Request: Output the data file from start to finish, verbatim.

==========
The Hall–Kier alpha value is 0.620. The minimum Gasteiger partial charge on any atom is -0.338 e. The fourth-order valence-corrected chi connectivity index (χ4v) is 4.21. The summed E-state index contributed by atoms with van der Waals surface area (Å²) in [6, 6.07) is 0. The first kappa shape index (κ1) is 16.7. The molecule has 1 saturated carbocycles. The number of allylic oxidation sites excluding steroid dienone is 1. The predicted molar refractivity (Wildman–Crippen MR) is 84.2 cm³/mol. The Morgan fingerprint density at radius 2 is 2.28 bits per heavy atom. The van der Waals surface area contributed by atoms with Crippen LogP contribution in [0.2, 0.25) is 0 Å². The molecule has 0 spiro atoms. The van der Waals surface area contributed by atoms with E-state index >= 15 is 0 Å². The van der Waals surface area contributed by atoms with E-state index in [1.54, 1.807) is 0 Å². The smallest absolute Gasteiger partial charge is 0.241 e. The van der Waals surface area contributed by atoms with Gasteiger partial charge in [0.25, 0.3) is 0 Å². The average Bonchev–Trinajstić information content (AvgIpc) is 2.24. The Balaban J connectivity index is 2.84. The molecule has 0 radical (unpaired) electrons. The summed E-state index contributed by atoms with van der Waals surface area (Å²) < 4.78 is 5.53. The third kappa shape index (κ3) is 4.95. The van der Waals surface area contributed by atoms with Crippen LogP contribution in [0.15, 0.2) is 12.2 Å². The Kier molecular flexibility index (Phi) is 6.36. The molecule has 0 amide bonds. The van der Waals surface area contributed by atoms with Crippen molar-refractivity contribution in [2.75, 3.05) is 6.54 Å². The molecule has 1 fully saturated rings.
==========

The Hall–Kier alpha value is 0.620. The minimum Gasteiger partial charge on any atom is -0.338 e. The fourth-order valence-corrected chi connectivity index (χ4v) is 4.21. The summed E-state index contributed by atoms with van der Waals surface area (Å²) in [6, 6.07) is 0. The first kappa shape index (κ1) is 16.7. The molecule has 1 saturated carbocycles. The number of allylic oxidation sites excluding steroid dienone is 1. The predicted molar refractivity (Wildman–Crippen MR) is 84.2 cm³/mol. The Morgan fingerprint density at radius 2 is 2.28 bits per heavy atom. The van der Waals surface area contributed by atoms with Crippen LogP contribution in [0.2, 0.25) is 0 Å². The molecule has 0 spiro atoms. The van der Waals surface area contributed by atoms with E-state index >= 15 is 0 Å². The van der Waals surface area contributed by atoms with E-state index in [1.54, 1.807) is 0 Å². The smallest absolute Gasteiger partial charge is 0.241 e. The van der Waals surface area contributed by atoms with Gasteiger partial charge in [0.25, 0.3) is 0 Å². The average Bonchev–Trinajstić information content (AvgIpc) is 2.24. The Balaban J connectivity index is 2.84. The molecule has 0 radical (unpaired) electrons. The summed E-state index contributed by atoms with van der Waals surface area (Å²) < 4.78 is 5.53. The third kappa shape index (κ3) is 4.95. The van der Waals surface area contributed by atoms with Crippen LogP contribution in [0.15, 0.2) is 12.2 Å². The Kier molecular flexibility index (Phi) is 6.36. The molecule has 0 amide bonds. The van der Waals surface area contributed by atoms with Crippen molar-refractivity contribution in [2.75, 3.05) is 6.54 Å². The molecule has 1 fully saturated rings.